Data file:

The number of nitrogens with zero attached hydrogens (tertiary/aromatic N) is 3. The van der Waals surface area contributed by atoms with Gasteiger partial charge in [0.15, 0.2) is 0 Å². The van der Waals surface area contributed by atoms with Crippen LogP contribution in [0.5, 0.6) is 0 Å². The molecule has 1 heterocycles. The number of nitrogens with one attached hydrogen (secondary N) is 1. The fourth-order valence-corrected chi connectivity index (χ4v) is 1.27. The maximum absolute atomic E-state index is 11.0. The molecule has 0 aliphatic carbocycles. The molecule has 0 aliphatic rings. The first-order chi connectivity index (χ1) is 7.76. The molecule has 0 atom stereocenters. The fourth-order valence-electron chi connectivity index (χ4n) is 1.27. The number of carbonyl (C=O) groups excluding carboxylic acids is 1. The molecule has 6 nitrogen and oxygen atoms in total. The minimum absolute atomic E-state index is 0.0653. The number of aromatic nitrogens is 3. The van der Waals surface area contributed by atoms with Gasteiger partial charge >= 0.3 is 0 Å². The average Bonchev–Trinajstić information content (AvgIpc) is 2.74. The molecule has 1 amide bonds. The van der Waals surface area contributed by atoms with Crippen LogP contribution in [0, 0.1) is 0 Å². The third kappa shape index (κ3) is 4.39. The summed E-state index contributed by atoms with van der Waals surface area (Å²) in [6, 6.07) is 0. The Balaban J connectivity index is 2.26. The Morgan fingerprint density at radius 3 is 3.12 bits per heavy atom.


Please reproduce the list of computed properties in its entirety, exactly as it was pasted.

The number of nitrogens with zero attached hydrogens (tertiary/aromatic N) is 3. The van der Waals surface area contributed by atoms with Gasteiger partial charge in [0.15, 0.2) is 0 Å². The van der Waals surface area contributed by atoms with Crippen LogP contribution in [0.5, 0.6) is 0 Å². The molecule has 1 heterocycles. The number of nitrogens with one attached hydrogen (secondary N) is 1. The fourth-order valence-corrected chi connectivity index (χ4v) is 1.27. The maximum absolute atomic E-state index is 11.0. The molecule has 0 aliphatic carbocycles. The molecule has 0 aliphatic rings. The first-order chi connectivity index (χ1) is 7.76. The molecule has 0 atom stereocenters. The fourth-order valence-electron chi connectivity index (χ4n) is 1.27. The number of carbonyl (C=O) groups excluding carboxylic acids is 1. The molecule has 6 nitrogen and oxygen atoms in total. The minimum absolute atomic E-state index is 0.0653. The number of aromatic nitrogens is 3. The van der Waals surface area contributed by atoms with Gasteiger partial charge >= 0.3 is 0 Å². The average Bonchev–Trinajstić information content (AvgIpc) is 2.74. The molecule has 1 amide bonds. The van der Waals surface area contributed by atoms with Crippen LogP contribution in [0, 0.1) is 0 Å². The third kappa shape index (κ3) is 4.39. The summed E-state index contributed by atoms with van der Waals surface area (Å²) in [6, 6.07) is 0. The Balaban J connectivity index is 2.26. The Morgan fingerprint density at radius 3 is 3.12 bits per heavy atom.